So, typically, a command, valid or invalid, issued by an individual x under some role R results in permission by x in x's role as a private individual.  But not always, not even in the case of a valid order.  "The colonel has ordered you to blow up my private car.  I hereby, acting under protest, order you to blow up my private car."  In this case, I didn't give you permission as a private individual to blow up my private car, which has the normative consequence that I may be entitled to compensation from the service for the unpermitted destruction of my property.

This means that the issuing of permission as a private individual needs to be logically separated from giving an order under some other role R.  Normally, by giving an order in an official capacity I implicate private permission, but this implicature can be canceled, say by an "acting under protest" qualifier.

But now we have an interesting question: Likewise, normally by giving an order in role R, I also permit the commanded thing in role R.  Is the connection here just a matter of contingent implicature, so that (a) even if the order is invalid, the permission remains, and (b) the order can be validly given without the permission?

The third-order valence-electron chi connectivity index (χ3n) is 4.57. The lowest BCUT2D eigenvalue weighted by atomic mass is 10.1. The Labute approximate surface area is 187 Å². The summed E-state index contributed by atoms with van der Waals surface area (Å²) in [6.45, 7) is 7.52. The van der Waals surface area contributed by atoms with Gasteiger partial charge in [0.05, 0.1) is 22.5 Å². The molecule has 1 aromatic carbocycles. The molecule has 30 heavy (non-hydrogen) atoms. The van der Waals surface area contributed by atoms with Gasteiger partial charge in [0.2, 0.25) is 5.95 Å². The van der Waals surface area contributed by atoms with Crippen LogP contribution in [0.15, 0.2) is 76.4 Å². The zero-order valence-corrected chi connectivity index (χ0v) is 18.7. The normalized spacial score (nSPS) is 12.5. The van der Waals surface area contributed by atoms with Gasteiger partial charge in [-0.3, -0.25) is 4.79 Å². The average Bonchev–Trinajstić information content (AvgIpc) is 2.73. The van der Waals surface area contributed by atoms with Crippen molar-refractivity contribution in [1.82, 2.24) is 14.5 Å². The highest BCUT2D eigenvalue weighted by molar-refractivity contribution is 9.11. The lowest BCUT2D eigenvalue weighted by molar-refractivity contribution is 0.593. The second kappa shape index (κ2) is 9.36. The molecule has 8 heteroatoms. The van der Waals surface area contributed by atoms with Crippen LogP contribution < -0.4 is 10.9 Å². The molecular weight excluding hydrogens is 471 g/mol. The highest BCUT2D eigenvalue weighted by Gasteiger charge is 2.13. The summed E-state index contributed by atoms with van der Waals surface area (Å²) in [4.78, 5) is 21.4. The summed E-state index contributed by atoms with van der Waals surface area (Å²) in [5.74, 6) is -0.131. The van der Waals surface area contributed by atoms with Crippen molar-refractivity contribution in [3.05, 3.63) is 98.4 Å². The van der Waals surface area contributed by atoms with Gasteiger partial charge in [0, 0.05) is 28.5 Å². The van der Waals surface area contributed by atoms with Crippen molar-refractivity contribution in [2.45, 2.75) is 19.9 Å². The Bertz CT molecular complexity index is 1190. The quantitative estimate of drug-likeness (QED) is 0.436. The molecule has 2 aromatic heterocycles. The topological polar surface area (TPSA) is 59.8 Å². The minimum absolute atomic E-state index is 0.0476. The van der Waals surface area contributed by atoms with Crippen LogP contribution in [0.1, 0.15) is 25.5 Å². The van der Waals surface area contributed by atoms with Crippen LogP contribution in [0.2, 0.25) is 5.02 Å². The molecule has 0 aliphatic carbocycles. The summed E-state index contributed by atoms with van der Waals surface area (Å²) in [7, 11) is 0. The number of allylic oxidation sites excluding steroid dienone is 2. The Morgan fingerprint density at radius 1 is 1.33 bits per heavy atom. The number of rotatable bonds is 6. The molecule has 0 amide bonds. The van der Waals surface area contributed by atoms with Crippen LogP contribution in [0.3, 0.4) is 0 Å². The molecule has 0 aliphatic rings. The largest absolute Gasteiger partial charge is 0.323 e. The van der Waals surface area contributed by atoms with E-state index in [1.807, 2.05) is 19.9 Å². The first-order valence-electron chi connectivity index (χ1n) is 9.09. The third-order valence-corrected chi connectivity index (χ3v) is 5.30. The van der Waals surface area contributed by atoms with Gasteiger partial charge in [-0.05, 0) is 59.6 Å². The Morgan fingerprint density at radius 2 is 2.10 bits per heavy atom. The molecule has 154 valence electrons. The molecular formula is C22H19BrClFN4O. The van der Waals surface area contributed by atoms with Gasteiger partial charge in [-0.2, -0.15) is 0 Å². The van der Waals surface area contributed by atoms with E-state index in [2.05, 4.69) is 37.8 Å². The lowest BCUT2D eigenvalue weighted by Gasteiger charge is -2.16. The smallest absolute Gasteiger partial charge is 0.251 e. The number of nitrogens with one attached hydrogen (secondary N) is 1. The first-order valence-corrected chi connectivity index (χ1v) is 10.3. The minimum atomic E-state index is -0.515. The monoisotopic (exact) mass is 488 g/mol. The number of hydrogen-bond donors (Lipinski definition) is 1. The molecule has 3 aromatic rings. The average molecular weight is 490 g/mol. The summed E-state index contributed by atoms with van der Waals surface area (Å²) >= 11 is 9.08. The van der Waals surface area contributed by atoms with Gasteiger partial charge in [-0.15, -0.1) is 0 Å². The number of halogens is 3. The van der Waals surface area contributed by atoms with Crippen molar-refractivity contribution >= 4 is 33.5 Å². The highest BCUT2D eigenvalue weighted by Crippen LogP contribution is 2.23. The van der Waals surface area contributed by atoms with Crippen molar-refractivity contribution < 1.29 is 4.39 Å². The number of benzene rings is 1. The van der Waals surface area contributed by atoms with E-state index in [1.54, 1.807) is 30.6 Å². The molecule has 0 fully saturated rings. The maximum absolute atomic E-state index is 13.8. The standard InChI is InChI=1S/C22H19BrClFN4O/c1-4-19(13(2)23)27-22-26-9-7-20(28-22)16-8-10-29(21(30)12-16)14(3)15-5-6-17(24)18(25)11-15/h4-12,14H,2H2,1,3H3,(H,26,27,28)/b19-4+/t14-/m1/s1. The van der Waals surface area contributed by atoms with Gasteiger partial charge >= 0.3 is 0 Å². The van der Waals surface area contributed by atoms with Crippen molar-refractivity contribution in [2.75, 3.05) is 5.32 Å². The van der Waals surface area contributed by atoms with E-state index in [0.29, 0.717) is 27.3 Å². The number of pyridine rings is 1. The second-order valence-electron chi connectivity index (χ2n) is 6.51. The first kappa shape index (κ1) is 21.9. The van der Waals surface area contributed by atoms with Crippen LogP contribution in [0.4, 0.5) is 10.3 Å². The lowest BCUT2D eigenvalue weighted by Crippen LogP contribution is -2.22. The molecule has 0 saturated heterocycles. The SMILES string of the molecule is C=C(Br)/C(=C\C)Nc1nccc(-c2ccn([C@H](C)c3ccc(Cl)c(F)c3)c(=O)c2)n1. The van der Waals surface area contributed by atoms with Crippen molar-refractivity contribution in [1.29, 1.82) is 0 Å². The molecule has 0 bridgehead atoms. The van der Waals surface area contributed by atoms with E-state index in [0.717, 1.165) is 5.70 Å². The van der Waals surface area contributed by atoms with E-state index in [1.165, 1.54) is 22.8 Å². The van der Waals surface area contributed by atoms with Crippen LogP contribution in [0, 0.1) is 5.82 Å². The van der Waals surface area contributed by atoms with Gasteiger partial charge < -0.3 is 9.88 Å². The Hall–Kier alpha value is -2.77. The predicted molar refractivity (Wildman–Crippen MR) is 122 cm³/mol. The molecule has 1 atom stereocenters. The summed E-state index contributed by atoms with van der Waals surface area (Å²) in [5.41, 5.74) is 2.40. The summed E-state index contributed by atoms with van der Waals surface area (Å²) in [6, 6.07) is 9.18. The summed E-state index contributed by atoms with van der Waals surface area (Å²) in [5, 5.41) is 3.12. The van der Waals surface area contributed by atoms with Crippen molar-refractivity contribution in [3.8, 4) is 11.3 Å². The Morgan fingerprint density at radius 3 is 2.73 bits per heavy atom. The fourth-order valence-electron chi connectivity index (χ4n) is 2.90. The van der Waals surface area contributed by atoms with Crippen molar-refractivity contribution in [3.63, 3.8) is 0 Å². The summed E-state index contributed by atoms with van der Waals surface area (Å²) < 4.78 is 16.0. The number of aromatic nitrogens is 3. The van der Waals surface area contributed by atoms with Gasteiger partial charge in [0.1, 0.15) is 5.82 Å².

The answers to both questions are negative, I think.

First take (a).  The most obvious counterexample.  I impersonate a commanding officer and order you to shell an enemy installation.  I invalidly command as your commanding officer, but you do not thereby receive your commanding officer's permission, since I am not your commanding officer.  Maybe, though, (a) is true in the special case where the putatively commanding party actually fills the role?  I don't think so.  Suppose that as a an American sergeant I order my men to initiate war against Canada.  Do my men have sergeant permission to make war on Canada?  Certainly not: initiating a war exceeds the authority of a sergeant both in respect of command and in respect of permission, and there is no such thing as sergeant permission to make war on Canada--there may be such a thing as presidential permission to make war, but surely not sergeant permission.  So R-permission doesn't follow automatically from an invalid R-command.